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I have some data in the format below:

Pin|add
jtyjg
Kolk|aaa||
Kawr|wht u
Disnce
Djhdb|bbb||

I want to convert this to the format below:

Pin|add jtyjg Kolk|aaa||
Kawr|wht u Disnce Djhdb|bbb||

How can I do this?

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This needs more info. Using what criteria would the formatting happen? It's not really clear from your example. –  Pekka 웃 Aug 10 '12 at 21:59

4 Answers 4

up vote 2 down vote accepted

Try this..

Input.txt

Pin|add
jtyjg
Kolk|aaa||
Kawr|wht u
Disnce
Djhdb|bbb||

Code

cat Input.txt | tr '\n' ' ' | sed 's/|| ./||~~/g' | tr '~~' '\n'| sed '/^$/d' > Output.txt

Output.txt

Pin|add jtyjg Kolk|aaa||
awr|wht u Disnce Djhdb|bbb||
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It's not quite clear what you want. This one-liner should work your example, though:

tr -d '\n' < oldfile | sed 's/||/||\n/g' > newfile

Depending on your system, you may need to use literal newlines for sed substitution like so:

tr -d '\n' < oldfile | sed 's/||/||\<RETURN>/g' > newfile
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This didn't work for me... The newlines came out as the letter 'n'. –  marklark Aug 13 '12 at 17:02
    
That makes sense if the reader is able to discern that the 2nd solution should be in a script (such as 'tr.sh', which is run as "sh tr.sh" on the command line)... Thanks! –  marklark Aug 24 '12 at 18:13

I've made the assumption that the original file doesn't have blanks before the end-of-line characters...

This is fairly basic Perl and works for v5.8.9

#!/usr/bin/perl

open( IN, '<', 'text.txt' );    # the input file
open( OUT, '>', 'text2.txt' );  # the output file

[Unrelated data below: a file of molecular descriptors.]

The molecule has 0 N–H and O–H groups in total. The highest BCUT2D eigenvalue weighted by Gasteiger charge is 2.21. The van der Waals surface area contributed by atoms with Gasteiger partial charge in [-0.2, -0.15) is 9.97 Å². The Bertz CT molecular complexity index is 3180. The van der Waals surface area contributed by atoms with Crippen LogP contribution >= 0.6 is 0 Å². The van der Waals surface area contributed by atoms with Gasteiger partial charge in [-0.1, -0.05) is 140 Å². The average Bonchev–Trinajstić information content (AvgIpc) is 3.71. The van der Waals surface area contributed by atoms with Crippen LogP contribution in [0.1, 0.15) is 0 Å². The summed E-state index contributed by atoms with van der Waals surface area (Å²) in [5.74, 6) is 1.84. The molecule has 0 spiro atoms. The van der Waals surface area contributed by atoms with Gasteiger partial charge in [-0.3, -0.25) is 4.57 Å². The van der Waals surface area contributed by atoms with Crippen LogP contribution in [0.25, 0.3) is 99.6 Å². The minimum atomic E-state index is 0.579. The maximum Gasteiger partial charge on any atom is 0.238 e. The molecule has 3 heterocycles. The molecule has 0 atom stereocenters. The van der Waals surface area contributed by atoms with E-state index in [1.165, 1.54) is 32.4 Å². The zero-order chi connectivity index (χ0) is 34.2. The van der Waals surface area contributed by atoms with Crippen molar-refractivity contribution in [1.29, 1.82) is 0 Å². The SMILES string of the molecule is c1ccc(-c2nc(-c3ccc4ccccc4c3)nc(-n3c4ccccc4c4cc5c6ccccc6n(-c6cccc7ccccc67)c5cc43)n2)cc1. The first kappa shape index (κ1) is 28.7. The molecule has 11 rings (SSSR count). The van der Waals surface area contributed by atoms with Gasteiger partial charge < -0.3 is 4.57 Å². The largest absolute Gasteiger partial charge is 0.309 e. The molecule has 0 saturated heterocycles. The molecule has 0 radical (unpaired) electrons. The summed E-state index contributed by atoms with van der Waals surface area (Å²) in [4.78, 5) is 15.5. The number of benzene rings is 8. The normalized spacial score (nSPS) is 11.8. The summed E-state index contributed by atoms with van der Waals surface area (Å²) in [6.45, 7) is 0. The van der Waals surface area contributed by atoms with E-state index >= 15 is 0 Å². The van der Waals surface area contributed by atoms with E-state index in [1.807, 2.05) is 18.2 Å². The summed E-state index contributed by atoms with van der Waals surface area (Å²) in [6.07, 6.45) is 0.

while( <IN> ) {
        chomp;          # get rid of the end-of-line characters
        $out .= $_;     # add the current input to the output string
        if ( /\|\|/ ) { # does this contain the output signal characters "||"?
                print( OUT "$out\n" );  # output the built string
                $out = '';              # clear the output string
        }
        else {
                $out = $out . ' ';      # append a space to the end
        }
}
print( OUT $out );                      # output anything left over...
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On the face of it, you want groups of three input lines to be combined into one with spaces in place of the original newlines. Given that the question does not restrict the tool-set, then a Perl solution is moderately apposite:

#!/usr/bin/env perl
use strict;
use warnings;

my($l1, $l2, $l3);
while (defined($l1 = <>) && defined($l2 = <>) && defined($l3 = <>))
{
    chomp($l1, $l2);
    print "$l1 $l2 $l3";
}

If the number of lines in the input is not a multiple of three, the extra lines are omitted. The code does not handle each input file separately; it just combines them all together. For the given input data, the output is:

Pin|add jtyjg Kolk|aaa||
Kawr|wht u Disnce Djhdb|bbb||

This seems to be correct.

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